Demand for homes to buy has jumped since the extension of the stamp duty holiday and other measures were announced in the Budget, but with supply continuing to fall, prices are set to keep rising, new research suggests.
Buyer demand was up 24 per cent in the week that followed the Budget on 3 March, with overall demand now 80 per cent higher than the same period in the previous four years, according to property portal Zoopla.
Houses are also now selling three weeks faster than flats as Britons look for more space as a result of the pandemic, which has forced many to work from home.
In demand: Houses are also selling three weeks faster than flats, Zoopla said
This lockdown-led trend means houses are taking an average of 42 days to go from the point of listing to sale agreed, compared to a longer 62 days for flats.
While family homes have generally been in more in demand, the gap between how quickly houses and flats sell has widened compared to last year, when houses took on average 49 days to sell and flats on average 54 days.
Overall, the average time to sell a property in the UK has fallen by nearly a week across the UK except for London, falling to 44 days now from 50 days in 2020.
‘The search for space is driving continued demand for family homes, which means prices for houses are rising faster than flats, and houses are also selling more quickly,’ said Gráinne Gilmore, head of research at Zoopla.
‘The prospects for the housing market over the next year have improved on the back of Budget.
‘The continued search for space, the stamp duty extension and mortgage guarantees will support activity levels and headline house price growth up to the end of Q2 2021.’
Britons search for bigger homes: While family homes have generally been in more in demand, the gap between how quickly houses and flats sell has widened compared to last year
The average time to sell a property in the UK has fallen by nearly a week across the UK – except for London – down from 50 days in 2020 to 44 days now
House prices keep on climbing – and larger homes see bigger rise than flats
Search for more space is also pushing prices for houses higher, Zoopla said.
Demand for three-bed homes jumped by 30 per cent in the week after the Budget, pushing average prices for larger houses up 4.9 per cent on the year, compared to 1.9 per cent growth for flats.
While demand for flats is down across most of the country, the Budget instigated an uplift for one and two-bed flats in London and the South East, according to Zoopla.
‘This indicates increased buying intent among first-time buyers, whose capacity to buy will be boosted by the 95% mortgage guarantee once it comes into play in April,’ the property portal said.
Overall, average UK house prices rose 4.1 per cent, or £8,907, to £226,400 in the year to February, slightly down from the 4.4 per cent increase recorded in both January and December, but up from 1.8 per cent growth in the same month a year ago.
And Zoopla expects property prices to continue rising in the second quarter as a result of falling supply, the easing of lockdown as well as the stamp duty holiday extension and the return of 95 per cent mortgages announced in the Budget.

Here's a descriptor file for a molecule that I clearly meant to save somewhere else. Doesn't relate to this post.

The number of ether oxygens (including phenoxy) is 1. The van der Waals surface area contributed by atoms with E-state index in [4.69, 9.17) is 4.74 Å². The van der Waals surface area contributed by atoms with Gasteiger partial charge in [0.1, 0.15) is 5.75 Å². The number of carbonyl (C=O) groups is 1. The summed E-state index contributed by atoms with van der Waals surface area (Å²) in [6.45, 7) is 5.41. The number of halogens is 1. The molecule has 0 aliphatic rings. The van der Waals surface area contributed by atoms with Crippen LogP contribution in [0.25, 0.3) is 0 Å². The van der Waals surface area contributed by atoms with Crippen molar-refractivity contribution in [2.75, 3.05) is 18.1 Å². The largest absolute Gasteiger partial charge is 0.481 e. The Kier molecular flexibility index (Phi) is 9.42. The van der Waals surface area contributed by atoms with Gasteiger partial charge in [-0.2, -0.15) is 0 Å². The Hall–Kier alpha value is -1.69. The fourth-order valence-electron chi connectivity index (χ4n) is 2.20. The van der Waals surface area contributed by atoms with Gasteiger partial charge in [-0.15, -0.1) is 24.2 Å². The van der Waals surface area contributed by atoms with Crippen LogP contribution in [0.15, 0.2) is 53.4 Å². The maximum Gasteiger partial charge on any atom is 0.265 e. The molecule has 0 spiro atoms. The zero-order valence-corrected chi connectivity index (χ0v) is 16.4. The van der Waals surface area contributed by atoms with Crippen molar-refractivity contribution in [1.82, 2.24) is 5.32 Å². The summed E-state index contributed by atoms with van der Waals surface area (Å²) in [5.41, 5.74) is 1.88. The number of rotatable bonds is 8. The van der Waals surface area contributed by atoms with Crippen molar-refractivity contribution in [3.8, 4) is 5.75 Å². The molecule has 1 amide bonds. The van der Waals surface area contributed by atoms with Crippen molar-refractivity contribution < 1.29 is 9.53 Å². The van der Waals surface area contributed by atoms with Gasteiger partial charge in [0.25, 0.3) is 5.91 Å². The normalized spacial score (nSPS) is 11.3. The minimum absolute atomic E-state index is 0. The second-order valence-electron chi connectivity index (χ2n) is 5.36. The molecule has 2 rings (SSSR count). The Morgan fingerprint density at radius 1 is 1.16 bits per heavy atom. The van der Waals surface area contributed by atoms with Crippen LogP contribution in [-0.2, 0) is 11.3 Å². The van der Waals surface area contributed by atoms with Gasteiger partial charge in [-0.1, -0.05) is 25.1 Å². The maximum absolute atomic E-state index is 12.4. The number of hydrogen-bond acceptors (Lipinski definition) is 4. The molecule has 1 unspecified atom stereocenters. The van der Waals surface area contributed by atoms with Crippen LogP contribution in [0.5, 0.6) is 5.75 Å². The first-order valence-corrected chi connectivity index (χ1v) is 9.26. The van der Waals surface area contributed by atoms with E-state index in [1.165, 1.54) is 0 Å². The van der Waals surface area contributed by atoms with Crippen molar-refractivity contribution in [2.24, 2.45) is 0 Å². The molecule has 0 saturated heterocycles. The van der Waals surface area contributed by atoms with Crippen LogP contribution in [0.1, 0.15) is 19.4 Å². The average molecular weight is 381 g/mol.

Gilmore added: ‘We still expect house price growth to moderate later in the year, but overall transactions are set to benefit from an additional boost following the stamp duty extension and tapering.’
An extra 130,000 home buyers in England won’t pay stamp duty thanks to extension
On 3 March, Chancellor Rishi Sunak announced that the stamp duty holiday would be extended in its current form until the end of June, and then tapered until September.
That means homebuyers in England and Northern Ireland will pay no stamp duty on properties worth up to £500,000, saving up to £15,000.
The threshold will then drop to £250,000 until the end of September, with buyers saving up to £2,500 per transaction, before returning to its normal level of £125,000.
Zoopla estimates that there are currently around 130,000 homes for sale that will attract no stamp duty until the end of September
Zoopla estimates that there are currently around 130,000 homes for sale that will attract no stamp duty until the end of September, with those in the North set to benefit the most from the tapered extension, Zoopla said.
That’s because more than two thirds of properties currently for sale in the North East, North West, and Yorkshire & the Humber fall under the £250,000 stamp duty threshold, Zoopla said – meaning that buyers in these regions have more opportunity than anywhere else in the country to buy tax-free before the end of September.
Overall, half a million buyers are set to benefit from some sort of stamp duty extension this year, according to the report.
In the Budget, Sunak also announced his plan to offer government-backed 5 per cent deposit mortgages, saying Lloyds, Natwest, Santander, Barclays and HSBC would offer the mortgages starting in April, while others including Virgin Money would ‘follow shortly after’.
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